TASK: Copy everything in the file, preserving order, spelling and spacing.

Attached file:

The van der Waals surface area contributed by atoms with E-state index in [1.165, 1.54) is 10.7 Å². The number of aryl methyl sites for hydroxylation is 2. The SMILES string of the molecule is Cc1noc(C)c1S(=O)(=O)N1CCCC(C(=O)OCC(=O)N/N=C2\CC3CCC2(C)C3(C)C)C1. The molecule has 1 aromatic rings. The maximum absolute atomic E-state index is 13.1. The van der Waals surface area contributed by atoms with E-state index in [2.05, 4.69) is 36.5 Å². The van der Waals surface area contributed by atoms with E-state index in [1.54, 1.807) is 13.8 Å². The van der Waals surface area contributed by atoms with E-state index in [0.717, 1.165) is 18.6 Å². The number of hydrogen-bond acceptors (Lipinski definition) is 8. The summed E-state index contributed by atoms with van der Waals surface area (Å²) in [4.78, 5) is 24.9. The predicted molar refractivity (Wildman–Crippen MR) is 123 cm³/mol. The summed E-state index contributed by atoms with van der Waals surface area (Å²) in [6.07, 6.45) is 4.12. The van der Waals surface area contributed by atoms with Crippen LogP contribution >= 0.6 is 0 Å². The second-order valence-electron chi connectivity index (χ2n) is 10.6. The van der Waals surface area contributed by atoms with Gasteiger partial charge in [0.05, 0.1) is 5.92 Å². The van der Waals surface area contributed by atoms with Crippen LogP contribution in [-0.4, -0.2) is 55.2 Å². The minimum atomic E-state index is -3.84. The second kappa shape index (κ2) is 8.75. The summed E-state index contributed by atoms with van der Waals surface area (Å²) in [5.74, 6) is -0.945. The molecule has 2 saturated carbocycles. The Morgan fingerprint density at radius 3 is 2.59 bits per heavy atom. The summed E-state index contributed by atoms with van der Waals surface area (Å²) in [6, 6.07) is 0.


The van der Waals surface area contributed by atoms with E-state index in [1.165, 1.54) is 10.7 Å². The number of aryl methyl sites for hydroxylation is 2. The SMILES string of the molecule is Cc1noc(C)c1S(=O)(=O)N1CCCC(C(=O)OCC(=O)N/N=C2\CC3CCC2(C)C3(C)C)C1. The molecule has 1 aromatic rings. The maximum absolute atomic E-state index is 13.1. The van der Waals surface area contributed by atoms with E-state index in [2.05, 4.69) is 36.5 Å². The van der Waals surface area contributed by atoms with E-state index in [1.54, 1.807) is 13.8 Å². The van der Waals surface area contributed by atoms with E-state index in [0.717, 1.165) is 18.6 Å². The number of hydrogen-bond acceptors (Lipinski definition) is 8. The summed E-state index contributed by atoms with van der Waals surface area (Å²) in [4.78, 5) is 24.9. The predicted molar refractivity (Wildman–Crippen MR) is 123 cm³/mol. The summed E-state index contributed by atoms with van der Waals surface area (Å²) in [6.07, 6.45) is 4.12. The van der Waals surface area contributed by atoms with Crippen LogP contribution >= 0.6 is 0 Å². The second-order valence-electron chi connectivity index (χ2n) is 10.6. The van der Waals surface area contributed by atoms with Gasteiger partial charge in [0.05, 0.1) is 5.92 Å². The van der Waals surface area contributed by atoms with Crippen LogP contribution in [-0.4, -0.2) is 55.2 Å². The minimum atomic E-state index is -3.84. The second kappa shape index (κ2) is 8.75. The summed E-state index contributed by atoms with van der Waals surface area (Å²) in [5.74, 6) is -0.945. The molecule has 2 saturated carbocycles. The Morgan fingerprint density at radius 3 is 2.59 bits per heavy atom. The summed E-state index contributed by atoms with van der Waals surface area (Å²) in [6, 6.07) is 0.